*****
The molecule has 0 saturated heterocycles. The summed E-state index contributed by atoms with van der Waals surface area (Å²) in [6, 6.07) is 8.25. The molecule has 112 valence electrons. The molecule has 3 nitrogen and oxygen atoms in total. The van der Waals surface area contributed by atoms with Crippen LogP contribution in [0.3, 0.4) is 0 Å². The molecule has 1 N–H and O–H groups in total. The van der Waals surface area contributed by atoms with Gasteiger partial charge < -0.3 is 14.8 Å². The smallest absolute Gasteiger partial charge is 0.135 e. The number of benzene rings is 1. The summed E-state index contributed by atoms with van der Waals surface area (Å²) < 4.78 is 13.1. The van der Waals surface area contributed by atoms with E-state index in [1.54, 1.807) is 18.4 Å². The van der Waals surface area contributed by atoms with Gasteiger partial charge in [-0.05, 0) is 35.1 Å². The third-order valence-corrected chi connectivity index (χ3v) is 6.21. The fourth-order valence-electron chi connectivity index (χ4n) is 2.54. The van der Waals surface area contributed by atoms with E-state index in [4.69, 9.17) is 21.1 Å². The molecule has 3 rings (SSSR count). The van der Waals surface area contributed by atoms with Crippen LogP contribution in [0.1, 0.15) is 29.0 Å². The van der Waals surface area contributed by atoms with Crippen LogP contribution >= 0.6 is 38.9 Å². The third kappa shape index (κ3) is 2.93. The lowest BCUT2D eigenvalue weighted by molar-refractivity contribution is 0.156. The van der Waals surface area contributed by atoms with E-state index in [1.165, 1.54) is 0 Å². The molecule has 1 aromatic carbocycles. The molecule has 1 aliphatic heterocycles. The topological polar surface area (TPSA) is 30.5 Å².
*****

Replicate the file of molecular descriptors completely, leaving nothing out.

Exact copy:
The molecule has 0 saturated heterocycles. The summed E-state index contributed by atoms with van der Waals surface area (Å²) in [6, 6.07) is 8.25. The molecule has 112 valence electrons. The molecule has 3 nitrogen and oxygen atoms in total. The van der Waals surface area contributed by atoms with Crippen LogP contribution in [0.3, 0.4) is 0 Å². The molecule has 1 N–H and O–H groups in total. The van der Waals surface area contributed by atoms with Gasteiger partial charge < -0.3 is 14.8 Å². The smallest absolute Gasteiger partial charge is 0.135 e. The number of benzene rings is 1. The summed E-state index contributed by atoms with van der Waals surface area (Å²) < 4.78 is 13.1. The van der Waals surface area contributed by atoms with E-state index in [1.54, 1.807) is 18.4 Å². The van der Waals surface area contributed by atoms with Gasteiger partial charge in [-0.05, 0) is 35.1 Å². The third-order valence-corrected chi connectivity index (χ3v) is 6.21. The fourth-order valence-electron chi connectivity index (χ4n) is 2.54. The van der Waals surface area contributed by atoms with E-state index in [4.69, 9.17) is 21.1 Å². The molecule has 3 rings (SSSR count). The van der Waals surface area contributed by atoms with Crippen LogP contribution in [0.1, 0.15) is 29.0 Å². The van der Waals surface area contributed by atoms with Crippen LogP contribution >= 0.6 is 38.9 Å². The third kappa shape index (κ3) is 2.93. The lowest BCUT2D eigenvalue weighted by molar-refractivity contribution is 0.156. The van der Waals surface area contributed by atoms with E-state index in [1.165, 1.54) is 0 Å². The molecule has 1 aromatic carbocycles. The molecule has 1 aliphatic heterocycles. The topological polar surface area (TPSA) is 30.5 Å².